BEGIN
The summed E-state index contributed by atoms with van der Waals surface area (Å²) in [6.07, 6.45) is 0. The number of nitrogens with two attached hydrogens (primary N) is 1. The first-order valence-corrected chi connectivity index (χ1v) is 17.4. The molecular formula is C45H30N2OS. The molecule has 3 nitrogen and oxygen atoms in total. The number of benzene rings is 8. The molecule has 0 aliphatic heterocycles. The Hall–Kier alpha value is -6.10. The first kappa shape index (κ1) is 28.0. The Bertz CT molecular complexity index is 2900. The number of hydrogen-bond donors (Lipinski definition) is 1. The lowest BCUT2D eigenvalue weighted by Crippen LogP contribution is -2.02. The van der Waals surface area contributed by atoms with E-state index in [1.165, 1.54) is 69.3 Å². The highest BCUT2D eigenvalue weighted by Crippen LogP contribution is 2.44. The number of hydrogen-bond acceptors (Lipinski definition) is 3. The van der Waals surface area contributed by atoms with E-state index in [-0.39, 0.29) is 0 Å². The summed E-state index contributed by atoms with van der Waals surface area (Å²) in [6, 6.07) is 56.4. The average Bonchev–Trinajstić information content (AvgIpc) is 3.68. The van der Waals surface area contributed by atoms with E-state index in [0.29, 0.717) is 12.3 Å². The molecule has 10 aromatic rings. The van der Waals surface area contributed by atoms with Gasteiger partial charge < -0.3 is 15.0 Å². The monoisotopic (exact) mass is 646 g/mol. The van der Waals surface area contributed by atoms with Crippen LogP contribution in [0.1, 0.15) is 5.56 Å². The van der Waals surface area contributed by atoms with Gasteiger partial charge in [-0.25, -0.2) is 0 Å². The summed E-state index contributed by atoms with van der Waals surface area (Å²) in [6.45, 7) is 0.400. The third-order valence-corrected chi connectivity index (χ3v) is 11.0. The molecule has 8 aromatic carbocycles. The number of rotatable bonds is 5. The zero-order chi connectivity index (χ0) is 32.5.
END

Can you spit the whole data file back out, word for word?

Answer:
The summed E-state index contributed by atoms with van der Waals surface area (Å²) in [6.07, 6.45) is 0. The number of nitrogens with two attached hydrogens (primary N) is 1. The first-order valence-corrected chi connectivity index (χ1v) is 17.4. The molecular formula is C45H30N2OS. The molecule has 3 nitrogen and oxygen atoms in total. The number of benzene rings is 8. The molecule has 0 aliphatic heterocycles. The Hall–Kier alpha value is -6.10. The first kappa shape index (κ1) is 28.0. The Bertz CT molecular complexity index is 2900. The number of hydrogen-bond donors (Lipinski definition) is 1. The lowest BCUT2D eigenvalue weighted by Crippen LogP contribution is -2.02. The van der Waals surface area contributed by atoms with E-state index in [1.165, 1.54) is 69.3 Å². The highest BCUT2D eigenvalue weighted by Crippen LogP contribution is 2.44. The number of hydrogen-bond acceptors (Lipinski definition) is 3. The van der Waals surface area contributed by atoms with E-state index in [-0.39, 0.29) is 0 Å². The summed E-state index contributed by atoms with van der Waals surface area (Å²) in [6, 6.07) is 56.4. The average Bonchev–Trinajstić information content (AvgIpc) is 3.68. The van der Waals surface area contributed by atoms with E-state index in [0.29, 0.717) is 12.3 Å². The molecule has 10 aromatic rings. The van der Waals surface area contributed by atoms with Gasteiger partial charge < -0.3 is 15.0 Å². The monoisotopic (exact) mass is 646 g/mol. The van der Waals surface area contributed by atoms with Crippen LogP contribution in [0.1, 0.15) is 5.56 Å². The van der Waals surface area contributed by atoms with Gasteiger partial charge in [-0.25, -0.2) is 0 Å². The summed E-state index contributed by atoms with van der Waals surface area (Å²) in [6.45, 7) is 0.400. The third-order valence-corrected chi connectivity index (χ3v) is 11.0. The molecule has 8 aromatic carbocycles. The number of rotatable bonds is 5. The zero-order chi connectivity index (χ0) is 32.5.